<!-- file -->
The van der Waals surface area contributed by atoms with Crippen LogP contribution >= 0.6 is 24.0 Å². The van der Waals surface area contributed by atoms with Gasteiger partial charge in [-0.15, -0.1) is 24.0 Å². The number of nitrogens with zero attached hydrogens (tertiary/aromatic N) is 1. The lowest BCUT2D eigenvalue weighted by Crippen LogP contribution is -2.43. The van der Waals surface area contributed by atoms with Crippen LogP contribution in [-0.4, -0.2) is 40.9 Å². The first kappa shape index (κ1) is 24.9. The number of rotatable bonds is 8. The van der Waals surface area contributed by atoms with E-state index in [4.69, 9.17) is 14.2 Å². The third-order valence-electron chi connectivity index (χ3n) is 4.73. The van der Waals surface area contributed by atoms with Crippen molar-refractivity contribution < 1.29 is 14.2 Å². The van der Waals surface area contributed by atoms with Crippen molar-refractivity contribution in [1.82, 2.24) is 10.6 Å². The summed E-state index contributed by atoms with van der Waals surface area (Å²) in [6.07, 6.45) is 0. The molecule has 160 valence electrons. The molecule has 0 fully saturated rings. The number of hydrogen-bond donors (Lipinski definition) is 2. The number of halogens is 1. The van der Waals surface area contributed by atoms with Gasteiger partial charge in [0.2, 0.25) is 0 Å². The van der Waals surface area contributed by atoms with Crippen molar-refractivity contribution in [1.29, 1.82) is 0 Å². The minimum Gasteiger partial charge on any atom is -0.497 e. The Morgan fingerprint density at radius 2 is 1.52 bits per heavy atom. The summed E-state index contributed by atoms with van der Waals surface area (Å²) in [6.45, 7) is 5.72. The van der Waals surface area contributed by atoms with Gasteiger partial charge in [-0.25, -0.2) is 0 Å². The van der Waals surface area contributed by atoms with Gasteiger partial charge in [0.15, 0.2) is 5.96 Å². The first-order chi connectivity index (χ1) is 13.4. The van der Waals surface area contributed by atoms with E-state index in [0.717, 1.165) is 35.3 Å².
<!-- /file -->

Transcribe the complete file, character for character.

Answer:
The van der Waals surface area contributed by atoms with Crippen LogP contribution >= 0.6 is 24.0 Å². The van der Waals surface area contributed by atoms with Gasteiger partial charge in [-0.15, -0.1) is 24.0 Å². The number of nitrogens with zero attached hydrogens (tertiary/aromatic N) is 1. The lowest BCUT2D eigenvalue weighted by Crippen LogP contribution is -2.43. The van der Waals surface area contributed by atoms with Crippen LogP contribution in [-0.4, -0.2) is 40.9 Å². The first kappa shape index (κ1) is 24.9. The number of rotatable bonds is 8. The van der Waals surface area contributed by atoms with E-state index in [4.69, 9.17) is 14.2 Å². The third-order valence-electron chi connectivity index (χ3n) is 4.73. The van der Waals surface area contributed by atoms with Crippen molar-refractivity contribution < 1.29 is 14.2 Å². The van der Waals surface area contributed by atoms with Crippen molar-refractivity contribution in [1.82, 2.24) is 10.6 Å². The summed E-state index contributed by atoms with van der Waals surface area (Å²) in [6.07, 6.45) is 0. The molecule has 160 valence electrons. The molecule has 0 fully saturated rings. The number of hydrogen-bond donors (Lipinski definition) is 2. The number of halogens is 1. The van der Waals surface area contributed by atoms with Gasteiger partial charge in [0.2, 0.25) is 0 Å². The van der Waals surface area contributed by atoms with Crippen molar-refractivity contribution in [1.29, 1.82) is 0 Å². The minimum Gasteiger partial charge on any atom is -0.497 e. The Morgan fingerprint density at radius 2 is 1.52 bits per heavy atom. The summed E-state index contributed by atoms with van der Waals surface area (Å²) in [6.45, 7) is 5.72. The van der Waals surface area contributed by atoms with Gasteiger partial charge in [-0.25, -0.2) is 0 Å². The van der Waals surface area contributed by atoms with Gasteiger partial charge in [0.15, 0.2) is 5.96 Å². The first-order chi connectivity index (χ1) is 13.4. The van der Waals surface area contributed by atoms with E-state index in [0.717, 1.165) is 35.3 Å².